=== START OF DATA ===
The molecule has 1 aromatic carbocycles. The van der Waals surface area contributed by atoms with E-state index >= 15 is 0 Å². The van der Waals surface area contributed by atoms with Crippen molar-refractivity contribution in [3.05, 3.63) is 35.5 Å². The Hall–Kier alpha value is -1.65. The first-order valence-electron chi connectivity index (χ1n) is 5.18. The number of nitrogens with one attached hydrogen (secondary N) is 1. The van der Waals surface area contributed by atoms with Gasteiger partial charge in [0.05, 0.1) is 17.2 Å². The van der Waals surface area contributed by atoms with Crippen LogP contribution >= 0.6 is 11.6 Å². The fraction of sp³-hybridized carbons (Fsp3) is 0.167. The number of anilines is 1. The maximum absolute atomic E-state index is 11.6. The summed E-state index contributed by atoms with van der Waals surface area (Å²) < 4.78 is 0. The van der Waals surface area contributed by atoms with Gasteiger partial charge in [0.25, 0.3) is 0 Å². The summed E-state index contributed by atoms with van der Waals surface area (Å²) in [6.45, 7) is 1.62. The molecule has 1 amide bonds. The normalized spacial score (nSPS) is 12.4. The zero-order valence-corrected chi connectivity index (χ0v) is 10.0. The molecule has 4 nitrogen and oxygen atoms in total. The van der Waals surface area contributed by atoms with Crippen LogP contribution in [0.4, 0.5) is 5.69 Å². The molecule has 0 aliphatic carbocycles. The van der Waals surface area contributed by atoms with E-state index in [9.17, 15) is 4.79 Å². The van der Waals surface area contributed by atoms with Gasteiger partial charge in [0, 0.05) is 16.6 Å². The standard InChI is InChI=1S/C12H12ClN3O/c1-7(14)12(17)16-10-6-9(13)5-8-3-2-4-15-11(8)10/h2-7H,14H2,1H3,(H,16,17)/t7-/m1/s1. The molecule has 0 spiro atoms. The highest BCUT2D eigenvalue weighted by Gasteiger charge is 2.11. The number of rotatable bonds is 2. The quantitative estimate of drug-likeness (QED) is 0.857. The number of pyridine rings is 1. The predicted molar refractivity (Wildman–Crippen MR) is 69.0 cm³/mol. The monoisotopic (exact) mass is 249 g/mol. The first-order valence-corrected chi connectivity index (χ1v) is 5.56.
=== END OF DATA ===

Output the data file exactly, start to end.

The molecule has 1 aromatic carbocycles. The van der Waals surface area contributed by atoms with E-state index >= 15 is 0 Å². The van der Waals surface area contributed by atoms with Crippen molar-refractivity contribution in [3.05, 3.63) is 35.5 Å². The Hall–Kier alpha value is -1.65. The first-order valence-electron chi connectivity index (χ1n) is 5.18. The number of nitrogens with one attached hydrogen (secondary N) is 1. The van der Waals surface area contributed by atoms with Gasteiger partial charge in [0.05, 0.1) is 17.2 Å². The van der Waals surface area contributed by atoms with Crippen LogP contribution >= 0.6 is 11.6 Å². The fraction of sp³-hybridized carbons (Fsp3) is 0.167. The number of anilines is 1. The maximum absolute atomic E-state index is 11.6. The summed E-state index contributed by atoms with van der Waals surface area (Å²) < 4.78 is 0. The van der Waals surface area contributed by atoms with Gasteiger partial charge in [0.25, 0.3) is 0 Å². The summed E-state index contributed by atoms with van der Waals surface area (Å²) in [6.45, 7) is 1.62. The molecule has 1 amide bonds. The normalized spacial score (nSPS) is 12.4. The zero-order valence-corrected chi connectivity index (χ0v) is 10.0. The molecule has 4 nitrogen and oxygen atoms in total. The van der Waals surface area contributed by atoms with Crippen LogP contribution in [0.4, 0.5) is 5.69 Å². The molecule has 0 aliphatic carbocycles. The van der Waals surface area contributed by atoms with E-state index in [9.17, 15) is 4.79 Å². The van der Waals surface area contributed by atoms with Gasteiger partial charge in [0, 0.05) is 16.6 Å². The standard InChI is InChI=1S/C12H12ClN3O/c1-7(14)12(17)16-10-6-9(13)5-8-3-2-4-15-11(8)10/h2-7H,14H2,1H3,(H,16,17)/t7-/m1/s1. The molecule has 0 spiro atoms. The highest BCUT2D eigenvalue weighted by Gasteiger charge is 2.11. The number of rotatable bonds is 2. The quantitative estimate of drug-likeness (QED) is 0.857. The number of pyridine rings is 1. The predicted molar refractivity (Wildman–Crippen MR) is 69.0 cm³/mol. The monoisotopic (exact) mass is 249 g/mol. The first-order valence-corrected chi connectivity index (χ1v) is 5.56.